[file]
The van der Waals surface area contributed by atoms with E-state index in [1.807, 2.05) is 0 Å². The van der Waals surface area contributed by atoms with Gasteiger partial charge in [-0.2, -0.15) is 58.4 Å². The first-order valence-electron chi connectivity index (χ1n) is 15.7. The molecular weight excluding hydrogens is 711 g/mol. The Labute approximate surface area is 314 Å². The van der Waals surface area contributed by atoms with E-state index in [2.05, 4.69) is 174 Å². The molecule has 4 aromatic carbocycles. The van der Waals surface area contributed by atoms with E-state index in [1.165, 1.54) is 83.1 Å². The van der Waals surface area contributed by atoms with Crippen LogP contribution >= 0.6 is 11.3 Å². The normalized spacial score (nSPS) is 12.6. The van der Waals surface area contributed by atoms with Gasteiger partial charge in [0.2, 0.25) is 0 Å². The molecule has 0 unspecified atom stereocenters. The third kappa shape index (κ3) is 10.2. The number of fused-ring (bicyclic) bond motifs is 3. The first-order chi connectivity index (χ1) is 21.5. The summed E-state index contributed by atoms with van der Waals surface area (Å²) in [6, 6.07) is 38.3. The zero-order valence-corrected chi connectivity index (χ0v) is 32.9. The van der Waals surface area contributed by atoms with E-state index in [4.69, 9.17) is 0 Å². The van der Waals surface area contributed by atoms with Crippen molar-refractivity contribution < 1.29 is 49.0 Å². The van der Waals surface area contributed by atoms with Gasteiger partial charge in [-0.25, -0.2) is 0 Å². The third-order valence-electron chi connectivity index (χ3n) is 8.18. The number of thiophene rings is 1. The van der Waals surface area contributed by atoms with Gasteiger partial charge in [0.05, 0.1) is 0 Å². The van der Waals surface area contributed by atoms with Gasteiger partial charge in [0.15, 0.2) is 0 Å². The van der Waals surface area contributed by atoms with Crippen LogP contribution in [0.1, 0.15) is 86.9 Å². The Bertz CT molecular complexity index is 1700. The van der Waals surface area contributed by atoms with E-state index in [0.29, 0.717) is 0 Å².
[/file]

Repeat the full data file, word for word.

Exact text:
The van der Waals surface area contributed by atoms with E-state index in [1.807, 2.05) is 0 Å². The van der Waals surface area contributed by atoms with Gasteiger partial charge in [-0.2, -0.15) is 58.4 Å². The first-order valence-electron chi connectivity index (χ1n) is 15.7. The molecular weight excluding hydrogens is 711 g/mol. The Labute approximate surface area is 314 Å². The van der Waals surface area contributed by atoms with E-state index in [2.05, 4.69) is 174 Å². The molecule has 4 aromatic carbocycles. The van der Waals surface area contributed by atoms with E-state index in [1.165, 1.54) is 83.1 Å². The van der Waals surface area contributed by atoms with Crippen LogP contribution >= 0.6 is 11.3 Å². The normalized spacial score (nSPS) is 12.6. The van der Waals surface area contributed by atoms with Gasteiger partial charge in [0.2, 0.25) is 0 Å². The molecule has 0 unspecified atom stereocenters. The third kappa shape index (κ3) is 10.2. The number of fused-ring (bicyclic) bond motifs is 3. The first-order chi connectivity index (χ1) is 21.5. The summed E-state index contributed by atoms with van der Waals surface area (Å²) in [6, 6.07) is 38.3. The zero-order valence-corrected chi connectivity index (χ0v) is 32.9. The van der Waals surface area contributed by atoms with E-state index in [4.69, 9.17) is 0 Å². The van der Waals surface area contributed by atoms with Crippen molar-refractivity contribution < 1.29 is 49.0 Å². The van der Waals surface area contributed by atoms with Gasteiger partial charge in [-0.25, -0.2) is 0 Å². The third-order valence-electron chi connectivity index (χ3n) is 8.18. The number of thiophene rings is 1. The van der Waals surface area contributed by atoms with Gasteiger partial charge in [0.05, 0.1) is 0 Å². The van der Waals surface area contributed by atoms with Gasteiger partial charge in [0.15, 0.2) is 0 Å². The van der Waals surface area contributed by atoms with Crippen LogP contribution in [0.1, 0.15) is 86.9 Å². The Bertz CT molecular complexity index is 1700. The van der Waals surface area contributed by atoms with E-state index in [0.29, 0.717) is 0 Å².